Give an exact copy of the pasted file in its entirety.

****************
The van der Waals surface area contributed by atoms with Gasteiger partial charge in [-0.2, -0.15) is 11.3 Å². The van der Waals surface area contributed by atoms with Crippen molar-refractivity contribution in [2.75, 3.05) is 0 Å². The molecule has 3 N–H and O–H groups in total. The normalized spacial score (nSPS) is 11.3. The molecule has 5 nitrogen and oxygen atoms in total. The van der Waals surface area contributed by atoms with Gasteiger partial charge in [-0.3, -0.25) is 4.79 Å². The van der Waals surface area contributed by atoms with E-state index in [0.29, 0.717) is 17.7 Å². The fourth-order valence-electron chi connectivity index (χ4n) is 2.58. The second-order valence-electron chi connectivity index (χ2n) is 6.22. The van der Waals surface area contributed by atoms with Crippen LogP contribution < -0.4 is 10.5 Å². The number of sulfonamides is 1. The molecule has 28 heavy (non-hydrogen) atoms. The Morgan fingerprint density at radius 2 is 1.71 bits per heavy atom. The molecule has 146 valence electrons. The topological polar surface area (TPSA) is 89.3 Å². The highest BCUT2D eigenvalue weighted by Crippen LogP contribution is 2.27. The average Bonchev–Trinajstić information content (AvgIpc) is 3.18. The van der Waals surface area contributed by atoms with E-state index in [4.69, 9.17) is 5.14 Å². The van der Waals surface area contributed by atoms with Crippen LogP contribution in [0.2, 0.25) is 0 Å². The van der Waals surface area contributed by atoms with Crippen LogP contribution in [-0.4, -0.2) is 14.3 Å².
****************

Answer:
The van der Waals surface area contributed by atoms with Gasteiger partial charge in [-0.2, -0.15) is 11.3 Å². The van der Waals surface area contributed by atoms with Crippen molar-refractivity contribution in [2.75, 3.05) is 0 Å². The molecule has 3 N–H and O–H groups in total. The normalized spacial score (nSPS) is 11.3. The molecule has 5 nitrogen and oxygen atoms in total. The van der Waals surface area contributed by atoms with Gasteiger partial charge in [-0.3, -0.25) is 4.79 Å². The van der Waals surface area contributed by atoms with E-state index in [0.29, 0.717) is 17.7 Å². The fourth-order valence-electron chi connectivity index (χ4n) is 2.58. The second-order valence-electron chi connectivity index (χ2n) is 6.22. The van der Waals surface area contributed by atoms with Crippen LogP contribution < -0.4 is 10.5 Å². The number of sulfonamides is 1. The molecule has 28 heavy (non-hydrogen) atoms. The Morgan fingerprint density at radius 2 is 1.71 bits per heavy atom. The molecule has 146 valence electrons. The topological polar surface area (TPSA) is 89.3 Å². The highest BCUT2D eigenvalue weighted by Crippen LogP contribution is 2.27. The average Bonchev–Trinajstić information content (AvgIpc) is 3.18. The van der Waals surface area contributed by atoms with E-state index in [4.69, 9.17) is 5.14 Å². The van der Waals surface area contributed by atoms with Crippen LogP contribution in [0.2, 0.25) is 0 Å². The van der Waals surface area contributed by atoms with Crippen LogP contribution in [-0.4, -0.2) is 14.3 Å².